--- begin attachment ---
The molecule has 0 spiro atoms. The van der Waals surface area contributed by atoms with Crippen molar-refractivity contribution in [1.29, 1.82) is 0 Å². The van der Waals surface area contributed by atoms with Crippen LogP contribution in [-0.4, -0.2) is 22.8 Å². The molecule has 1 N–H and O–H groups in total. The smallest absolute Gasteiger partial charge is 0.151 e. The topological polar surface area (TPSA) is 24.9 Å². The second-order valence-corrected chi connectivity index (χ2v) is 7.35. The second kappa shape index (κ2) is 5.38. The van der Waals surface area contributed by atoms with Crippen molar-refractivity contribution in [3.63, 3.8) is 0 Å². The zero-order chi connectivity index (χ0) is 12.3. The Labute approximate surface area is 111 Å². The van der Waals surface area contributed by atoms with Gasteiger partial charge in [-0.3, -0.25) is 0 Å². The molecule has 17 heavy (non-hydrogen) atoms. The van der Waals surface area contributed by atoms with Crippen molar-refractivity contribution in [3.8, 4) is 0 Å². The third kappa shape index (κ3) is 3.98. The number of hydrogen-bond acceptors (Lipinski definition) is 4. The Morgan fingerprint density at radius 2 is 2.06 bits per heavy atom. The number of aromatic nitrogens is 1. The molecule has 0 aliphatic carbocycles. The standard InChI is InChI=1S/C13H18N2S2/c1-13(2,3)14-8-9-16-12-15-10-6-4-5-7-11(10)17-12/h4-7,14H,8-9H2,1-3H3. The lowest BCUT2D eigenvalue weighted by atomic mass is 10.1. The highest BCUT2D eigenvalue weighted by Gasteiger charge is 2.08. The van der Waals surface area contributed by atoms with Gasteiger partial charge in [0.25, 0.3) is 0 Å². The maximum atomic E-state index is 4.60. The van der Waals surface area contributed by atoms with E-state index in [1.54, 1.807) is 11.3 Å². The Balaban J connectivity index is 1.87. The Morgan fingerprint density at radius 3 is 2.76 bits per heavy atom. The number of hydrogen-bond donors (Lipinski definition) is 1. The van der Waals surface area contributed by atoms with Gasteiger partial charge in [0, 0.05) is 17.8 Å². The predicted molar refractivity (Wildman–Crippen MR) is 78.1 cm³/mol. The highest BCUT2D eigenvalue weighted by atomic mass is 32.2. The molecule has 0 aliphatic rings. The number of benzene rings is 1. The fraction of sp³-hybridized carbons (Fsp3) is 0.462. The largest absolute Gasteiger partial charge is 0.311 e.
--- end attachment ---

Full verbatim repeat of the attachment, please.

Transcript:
The molecule has 0 spiro atoms. The van der Waals surface area contributed by atoms with Crippen molar-refractivity contribution in [1.29, 1.82) is 0 Å². The van der Waals surface area contributed by atoms with Crippen LogP contribution in [-0.4, -0.2) is 22.8 Å². The molecule has 1 N–H and O–H groups in total. The smallest absolute Gasteiger partial charge is 0.151 e. The topological polar surface area (TPSA) is 24.9 Å². The second-order valence-corrected chi connectivity index (χ2v) is 7.35. The second kappa shape index (κ2) is 5.38. The van der Waals surface area contributed by atoms with Crippen molar-refractivity contribution in [3.63, 3.8) is 0 Å². The zero-order chi connectivity index (χ0) is 12.3. The Labute approximate surface area is 111 Å². The van der Waals surface area contributed by atoms with Gasteiger partial charge in [-0.3, -0.25) is 0 Å². The molecule has 17 heavy (non-hydrogen) atoms. The van der Waals surface area contributed by atoms with Crippen molar-refractivity contribution in [3.8, 4) is 0 Å². The third kappa shape index (κ3) is 3.98. The number of hydrogen-bond acceptors (Lipinski definition) is 4. The Morgan fingerprint density at radius 2 is 2.06 bits per heavy atom. The number of aromatic nitrogens is 1. The molecule has 0 aliphatic carbocycles. The standard InChI is InChI=1S/C13H18N2S2/c1-13(2,3)14-8-9-16-12-15-10-6-4-5-7-11(10)17-12/h4-7,14H,8-9H2,1-3H3. The lowest BCUT2D eigenvalue weighted by atomic mass is 10.1. The highest BCUT2D eigenvalue weighted by Gasteiger charge is 2.08. The van der Waals surface area contributed by atoms with Gasteiger partial charge in [0.25, 0.3) is 0 Å². The maximum atomic E-state index is 4.60. The van der Waals surface area contributed by atoms with E-state index in [1.54, 1.807) is 11.3 Å². The Balaban J connectivity index is 1.87. The Morgan fingerprint density at radius 3 is 2.76 bits per heavy atom. The number of hydrogen-bond donors (Lipinski definition) is 1. The van der Waals surface area contributed by atoms with Gasteiger partial charge in [0, 0.05) is 17.8 Å². The predicted molar refractivity (Wildman–Crippen MR) is 78.1 cm³/mol. The highest BCUT2D eigenvalue weighted by atomic mass is 32.2. The molecule has 0 aliphatic rings. The number of benzene rings is 1. The fraction of sp³-hybridized carbons (Fsp3) is 0.462. The largest absolute Gasteiger partial charge is 0.311 e.